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Amazon, HSBC Join Pledge to Hire Migrants in Mexico

(Bloomberg) -- A group of 50 companies including Amazon.com Inc. and HSBC Holdings Plc pledged to train and hire migrants in Mexico with the help of the United Nations’ migration agency, a move intended to give employment to some of the thousands of foreigners who have in recent years settled in the Latin American nation.

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The Tent Partnership for Refugees, which was founded by yogurt magnate Hamdi Ulukaya, brought companies from a wide range of sectors, from Marriott International, Inc. to Hyatt Hotels Corp., DHL Group, Dow Chemical, Pfizer Inc., among others, to the program. Mexican companies including the parent company of Coca-Cola bottler FEMSA SAB, supermarket chain Grupo Comercial Chedraui SA and franchise operator Alsea SAB will also be part of the effort. Venezuelans, Cubans, Haitians and others are among the population of migrants that they would seek to contract, the organization said in a statement on Wednesday.

The plan is for the companies to hire at least 10,000 migrants in the next few years, said Gideon Maltz, Chief Executive Officer of Tent in an interview with Bloomberg. The organization wants the Mexican government to make it easier for them to obtain work permits. “We work with some of Mexico’s largest employers and what every one of them says is they can’t find enough people to fill jobs,” Maltz said.

The hiring process is intended to provide economic stability to the migrants in Mexico, many of whom enter the country at first with the idea of reaching the US. The Mexican government has offered to hire some to help complete public works, but many face barriers to formal employment in the private sector. Eventually, the UN’s International Organization for Migration, known as the IOM, would seek to expand the program to allow migrants to apply to be hired directly from their countries of origin.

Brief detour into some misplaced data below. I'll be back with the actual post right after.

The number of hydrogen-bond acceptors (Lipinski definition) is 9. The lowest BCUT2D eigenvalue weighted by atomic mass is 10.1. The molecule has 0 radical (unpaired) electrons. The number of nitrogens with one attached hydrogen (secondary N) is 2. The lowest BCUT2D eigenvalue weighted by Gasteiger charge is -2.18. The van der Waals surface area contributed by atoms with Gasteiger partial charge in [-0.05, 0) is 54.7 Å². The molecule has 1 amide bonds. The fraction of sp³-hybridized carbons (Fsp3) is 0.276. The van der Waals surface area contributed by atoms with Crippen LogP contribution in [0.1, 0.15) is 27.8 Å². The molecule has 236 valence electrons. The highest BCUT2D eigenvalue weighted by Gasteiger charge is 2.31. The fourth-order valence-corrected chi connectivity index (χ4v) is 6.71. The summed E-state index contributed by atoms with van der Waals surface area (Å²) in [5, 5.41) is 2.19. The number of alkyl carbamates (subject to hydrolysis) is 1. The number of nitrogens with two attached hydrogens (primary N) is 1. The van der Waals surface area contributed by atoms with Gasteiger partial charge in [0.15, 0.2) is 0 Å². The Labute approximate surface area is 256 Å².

“We see this as the ideal public-private partnership, so rather than governments just providing traditional foreign development assistance, you seek government support for training programs that enable someone to get a job, or programs that enable someone to interview more effectively, or create a CV, or figure out how to access the workforce,” said IOM’s Director General Amy Pope in an interview with Bloomberg.

Foreign Affairs Minister Alicia Barcena met with Pope and discussed ways of integrating migrants into the labor market, according to a readout from the Mexican office on Wednesday. A UN-supported facility that is being planned in Chiapas State could be a place at which migrants can be screened to see whether they could be hired for some of the jobs offered by companies in the network, said Pope, without providing details.

In 2023, the Mexican government reported the presence of 700,000 foreigners in the country without authorization. The US has pressured Mexico to diminish the number of migrants traveling to the US southern border, a topic that has turned into a flashpoint in this year’s presidential election.

Read more: Mexico’s Deportations to be Matched by Aid Package, Barcena Says

(Updates lede to add that the partnership includes training. An earlier version of this story corrected the headline and lede after AT&T, a company previously named in the article, confirmed it will participate in the partnership with Tent only through training, not through hiring migrants)

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